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Changing Behavior and Reinstating Trust to Improve Healthcare Delivery

Laura Joszt
Speakers at the National Committee for Quality Assurance’s Quality Talks meeting discussed challenges to improving healthcare delivery, such as changing behaviors, moving care outside of institutions, and rebuilding trust among marginalized populations.
The American healthcare system is not the best in the world; it is failing, plagued by high costs and inconsistent quality, said Ezekiel Emanuel, MD, PhD, chair, Medical Ethics and Health Policy, University of Pennsylvania, at Quality Talks, held by the National Committee for Quality Assurance. The 1-day event was held October 22 in Washington, DC, and featured “TED”-style talks from thought-provoking speakers and leaders in the industry.

Emanuel kicked off the meeting with a look at the biggest challenges in US healthcare, such as changing individuals’ behavior and migrating care out of institutions. He also expressed optimism in America’s willingness to rise to the challenges.

“When we Americans put our minds to it, we can achieve greatness,” Emanuel said.

Behavior change is something that will be needed both on the part of physicians and other healthcare providers and on the part of patients. Providers have to change how they deliver care after years or decades of delivering it in one way, and part of that change is under way with value-based payment models. While there has been skepticism from providers regarding the success of value-based models, that skepticism is going away and will continue to be driven away with the implementation of things like the Medicare Access and CHIP Reauthorization Act and the Bundled Payments for Care Improvement initiative.

Emanuel called out physicians still using the old line that they have 1 foot in value-based payments and 1 foot in fee for service (FFS). “You can’t do that,” he said, adding that the groups that have actually made the change can attest to how long it takes. Research has shown it can take 4 to 5 years to transform from FFS to value-based care. “You have to start today for 2021, 2022,” he explained.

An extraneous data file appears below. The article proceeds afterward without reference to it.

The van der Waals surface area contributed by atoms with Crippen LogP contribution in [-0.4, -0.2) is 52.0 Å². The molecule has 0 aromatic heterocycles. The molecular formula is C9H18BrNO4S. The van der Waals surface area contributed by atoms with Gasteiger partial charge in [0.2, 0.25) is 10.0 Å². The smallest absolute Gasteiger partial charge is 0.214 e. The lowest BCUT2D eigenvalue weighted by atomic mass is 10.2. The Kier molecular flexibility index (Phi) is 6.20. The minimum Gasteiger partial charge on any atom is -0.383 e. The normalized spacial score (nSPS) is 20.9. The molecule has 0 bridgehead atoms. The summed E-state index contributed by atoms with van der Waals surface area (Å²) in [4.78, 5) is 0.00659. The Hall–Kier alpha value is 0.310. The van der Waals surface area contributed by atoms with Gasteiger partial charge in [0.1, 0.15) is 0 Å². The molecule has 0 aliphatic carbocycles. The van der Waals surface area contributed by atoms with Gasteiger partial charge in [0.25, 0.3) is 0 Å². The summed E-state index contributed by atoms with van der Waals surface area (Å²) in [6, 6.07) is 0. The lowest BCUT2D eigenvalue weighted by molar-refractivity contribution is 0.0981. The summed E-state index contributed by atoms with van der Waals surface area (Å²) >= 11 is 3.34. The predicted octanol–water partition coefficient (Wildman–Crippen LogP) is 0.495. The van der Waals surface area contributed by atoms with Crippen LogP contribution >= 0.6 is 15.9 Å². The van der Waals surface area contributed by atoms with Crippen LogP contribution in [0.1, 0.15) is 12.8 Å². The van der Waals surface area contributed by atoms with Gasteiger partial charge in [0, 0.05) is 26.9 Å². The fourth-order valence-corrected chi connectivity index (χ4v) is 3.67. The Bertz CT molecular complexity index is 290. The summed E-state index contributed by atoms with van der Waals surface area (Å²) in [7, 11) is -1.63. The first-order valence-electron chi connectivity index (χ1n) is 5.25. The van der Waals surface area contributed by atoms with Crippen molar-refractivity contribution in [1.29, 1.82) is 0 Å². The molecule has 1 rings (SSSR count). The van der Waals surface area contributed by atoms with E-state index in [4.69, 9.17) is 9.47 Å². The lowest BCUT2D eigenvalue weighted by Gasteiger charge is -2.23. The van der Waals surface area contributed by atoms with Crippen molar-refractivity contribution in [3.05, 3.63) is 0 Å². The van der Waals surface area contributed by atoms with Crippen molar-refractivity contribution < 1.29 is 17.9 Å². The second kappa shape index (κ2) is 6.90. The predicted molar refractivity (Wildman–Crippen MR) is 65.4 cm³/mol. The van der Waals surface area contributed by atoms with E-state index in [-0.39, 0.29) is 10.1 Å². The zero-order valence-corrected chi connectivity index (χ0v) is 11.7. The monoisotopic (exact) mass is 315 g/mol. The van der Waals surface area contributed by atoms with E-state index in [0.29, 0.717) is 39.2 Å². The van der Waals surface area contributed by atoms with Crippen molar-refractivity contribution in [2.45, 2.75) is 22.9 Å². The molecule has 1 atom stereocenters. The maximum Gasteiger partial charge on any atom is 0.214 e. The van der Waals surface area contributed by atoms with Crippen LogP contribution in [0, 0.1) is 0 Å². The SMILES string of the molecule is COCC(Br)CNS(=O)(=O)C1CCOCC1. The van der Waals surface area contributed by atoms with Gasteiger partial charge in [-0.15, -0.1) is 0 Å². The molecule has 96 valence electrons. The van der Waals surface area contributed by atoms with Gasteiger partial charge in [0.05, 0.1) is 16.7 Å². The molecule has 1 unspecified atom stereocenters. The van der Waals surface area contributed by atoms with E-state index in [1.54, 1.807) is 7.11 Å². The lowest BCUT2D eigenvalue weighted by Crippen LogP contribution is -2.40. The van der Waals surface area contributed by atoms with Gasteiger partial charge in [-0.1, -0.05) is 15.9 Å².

Patients also have their part to play. Somewhere between 40% to 60% of illnesses and premature mortality are a direct result of bad behaviors, like smoking, poor food consumption, and lack of exercise, Emanuel pointed out.

He also looked at the evolution of institutions of care and how people are being moved out of the hospital to get care in the home. Emanuel expects that over the next decade there will be a big movement out of the physician’s office, as well, and into the patient’s home. This is a continuation of recent trends that have driven down hospitalizations while outpatient visits have gone up.

“We’re getting rid of institutions as sites of care; we are moving to the outpatient setting, and, I think, we’re going to move from the institutional outpatient setting to the care at home,” Emanuel said.

Emanuel closed with the belief that America’s healthcare system can solve the problems facing it, and it will “become a real beacon of lower cost, better patient experience, and higher quality to the world as we proceed,” he said.

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